This program is focused on theoretical and policy-oriented research on prisons and community corrections, other forms of detention and sanction, punishment policy, sentencing and justice reinvestment. Its researchers seek to understand how, when and why contemporary states define and sanction offending behaviour, and the impact of those sanctions on individuals, families, communities, governments and societies. The program builds on strong links with local and national stakeholders, and aims to (a) develop an internationally significant research hub to link industry partners with leading researchers at Griffith and elsewhere; and (b) to develop collaborative and comparative research projects to identify best practices and reforms.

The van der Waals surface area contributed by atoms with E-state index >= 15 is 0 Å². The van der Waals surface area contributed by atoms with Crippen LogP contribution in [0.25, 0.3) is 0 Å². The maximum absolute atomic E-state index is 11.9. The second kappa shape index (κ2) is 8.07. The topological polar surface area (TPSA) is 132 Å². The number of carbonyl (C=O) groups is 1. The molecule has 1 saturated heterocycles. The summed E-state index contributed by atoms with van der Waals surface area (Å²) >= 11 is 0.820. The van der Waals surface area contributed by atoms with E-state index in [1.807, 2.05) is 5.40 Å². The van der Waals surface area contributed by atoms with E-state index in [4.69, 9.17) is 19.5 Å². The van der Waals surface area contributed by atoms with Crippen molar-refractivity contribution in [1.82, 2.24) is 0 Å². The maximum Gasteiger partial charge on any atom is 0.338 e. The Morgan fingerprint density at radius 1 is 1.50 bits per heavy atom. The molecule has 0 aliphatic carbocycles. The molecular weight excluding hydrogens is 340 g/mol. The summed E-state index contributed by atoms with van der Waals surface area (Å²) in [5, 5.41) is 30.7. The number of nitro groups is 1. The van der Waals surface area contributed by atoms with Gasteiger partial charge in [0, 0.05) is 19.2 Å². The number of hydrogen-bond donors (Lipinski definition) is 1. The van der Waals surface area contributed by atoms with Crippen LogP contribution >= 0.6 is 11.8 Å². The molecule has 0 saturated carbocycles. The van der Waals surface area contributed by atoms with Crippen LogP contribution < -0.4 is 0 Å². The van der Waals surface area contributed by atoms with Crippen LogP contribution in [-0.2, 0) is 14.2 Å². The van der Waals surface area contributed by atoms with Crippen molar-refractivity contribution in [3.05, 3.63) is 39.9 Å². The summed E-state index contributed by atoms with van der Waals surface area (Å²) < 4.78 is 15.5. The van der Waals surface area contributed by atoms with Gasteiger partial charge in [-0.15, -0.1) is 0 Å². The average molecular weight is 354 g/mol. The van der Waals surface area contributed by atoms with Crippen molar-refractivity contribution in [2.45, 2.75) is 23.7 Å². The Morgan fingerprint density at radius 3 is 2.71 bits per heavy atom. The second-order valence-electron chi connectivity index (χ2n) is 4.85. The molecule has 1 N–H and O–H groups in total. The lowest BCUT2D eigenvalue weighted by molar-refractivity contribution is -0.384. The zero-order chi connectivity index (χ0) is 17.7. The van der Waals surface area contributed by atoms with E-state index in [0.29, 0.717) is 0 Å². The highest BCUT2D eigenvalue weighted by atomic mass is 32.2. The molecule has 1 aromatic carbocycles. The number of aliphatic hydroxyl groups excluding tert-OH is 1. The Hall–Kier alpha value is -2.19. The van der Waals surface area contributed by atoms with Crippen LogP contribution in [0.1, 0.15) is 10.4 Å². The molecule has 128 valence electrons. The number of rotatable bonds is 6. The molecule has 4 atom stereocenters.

Theme Leader of Corrections and Sentencing: Associate Professor John Rynne
Signature Theme Projects:
- Identifying novel, health-related predictors of recidivism: Informing evidence-based throughcare
- Improving the health of Indigenous and non-Indigenous ex-prisoners: A multi-jurisdictional, mixed-methods study
- Monitoring and improving the health and justice-involved populations: A public health approach
- Pathways to punishment: Exploring the sentencing of women and girls in two Australian jurisdictions
- The Quality of Prisons for Indigenous Persons in Custody: Determining How Prison Impacts on Culture, Community Life and Recidivism?
- The Vulnerable Families Project: A Study of paternal incarceration and family wellbeing